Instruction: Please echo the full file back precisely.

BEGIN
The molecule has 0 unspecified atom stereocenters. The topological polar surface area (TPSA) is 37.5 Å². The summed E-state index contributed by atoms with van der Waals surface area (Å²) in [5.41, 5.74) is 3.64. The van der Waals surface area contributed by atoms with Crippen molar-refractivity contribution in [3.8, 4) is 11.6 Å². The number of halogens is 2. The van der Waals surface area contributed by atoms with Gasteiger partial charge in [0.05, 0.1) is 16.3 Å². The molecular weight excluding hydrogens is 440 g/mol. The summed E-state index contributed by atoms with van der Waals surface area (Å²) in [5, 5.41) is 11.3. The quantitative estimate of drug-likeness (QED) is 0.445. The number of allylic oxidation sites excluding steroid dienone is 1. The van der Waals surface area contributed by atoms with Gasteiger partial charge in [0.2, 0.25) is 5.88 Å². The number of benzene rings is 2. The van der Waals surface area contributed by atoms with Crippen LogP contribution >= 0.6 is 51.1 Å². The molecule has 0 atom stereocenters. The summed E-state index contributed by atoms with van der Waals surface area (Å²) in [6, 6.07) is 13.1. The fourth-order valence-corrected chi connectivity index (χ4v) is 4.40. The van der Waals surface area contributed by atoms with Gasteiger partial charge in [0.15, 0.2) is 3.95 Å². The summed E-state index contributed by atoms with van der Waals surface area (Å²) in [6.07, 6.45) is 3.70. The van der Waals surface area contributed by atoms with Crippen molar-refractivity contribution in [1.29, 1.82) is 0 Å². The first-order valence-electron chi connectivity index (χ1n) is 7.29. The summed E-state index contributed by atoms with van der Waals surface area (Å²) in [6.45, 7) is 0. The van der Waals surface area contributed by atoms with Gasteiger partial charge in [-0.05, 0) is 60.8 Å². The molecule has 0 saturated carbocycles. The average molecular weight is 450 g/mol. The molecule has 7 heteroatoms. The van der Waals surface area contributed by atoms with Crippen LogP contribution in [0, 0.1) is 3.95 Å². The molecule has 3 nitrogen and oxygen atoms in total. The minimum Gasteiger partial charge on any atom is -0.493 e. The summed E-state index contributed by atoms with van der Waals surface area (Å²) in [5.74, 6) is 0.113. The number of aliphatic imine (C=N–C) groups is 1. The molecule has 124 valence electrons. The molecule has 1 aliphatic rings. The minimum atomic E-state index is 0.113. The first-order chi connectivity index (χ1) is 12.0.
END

The molecule has 0 unspecified atom stereocenters. The topological polar surface area (TPSA) is 37.5 Å². The summed E-state index contributed by atoms with van der Waals surface area (Å²) in [5.41, 5.74) is 3.64. The van der Waals surface area contributed by atoms with Crippen molar-refractivity contribution in [3.8, 4) is 11.6 Å². The number of halogens is 2. The van der Waals surface area contributed by atoms with Gasteiger partial charge in [0.05, 0.1) is 16.3 Å². The molecular weight excluding hydrogens is 440 g/mol. The summed E-state index contributed by atoms with van der Waals surface area (Å²) in [5, 5.41) is 11.3. The quantitative estimate of drug-likeness (QED) is 0.445. The number of allylic oxidation sites excluding steroid dienone is 1. The van der Waals surface area contributed by atoms with Gasteiger partial charge in [0.2, 0.25) is 5.88 Å². The number of benzene rings is 2. The van der Waals surface area contributed by atoms with Crippen LogP contribution >= 0.6 is 51.1 Å². The molecule has 0 atom stereocenters. The summed E-state index contributed by atoms with van der Waals surface area (Å²) in [6, 6.07) is 13.1. The fourth-order valence-corrected chi connectivity index (χ4v) is 4.40. The van der Waals surface area contributed by atoms with Gasteiger partial charge in [0.15, 0.2) is 3.95 Å². The summed E-state index contributed by atoms with van der Waals surface area (Å²) in [6.07, 6.45) is 3.70. The van der Waals surface area contributed by atoms with Crippen molar-refractivity contribution in [1.29, 1.82) is 0 Å². The first-order valence-electron chi connectivity index (χ1n) is 7.29. The summed E-state index contributed by atoms with van der Waals surface area (Å²) in [6.45, 7) is 0. The van der Waals surface area contributed by atoms with Gasteiger partial charge in [-0.05, 0) is 60.8 Å². The molecule has 0 saturated carbocycles. The average molecular weight is 450 g/mol. The molecule has 7 heteroatoms. The van der Waals surface area contributed by atoms with Crippen LogP contribution in [0, 0.1) is 3.95 Å². The molecule has 3 nitrogen and oxygen atoms in total. The minimum Gasteiger partial charge on any atom is -0.493 e. The summed E-state index contributed by atoms with van der Waals surface area (Å²) in [5.74, 6) is 0.113. The number of aliphatic imine (C=N–C) groups is 1. The molecule has 124 valence electrons. The molecule has 1 aliphatic rings. The minimum atomic E-state index is 0.113. The first-order chi connectivity index (χ1) is 12.0.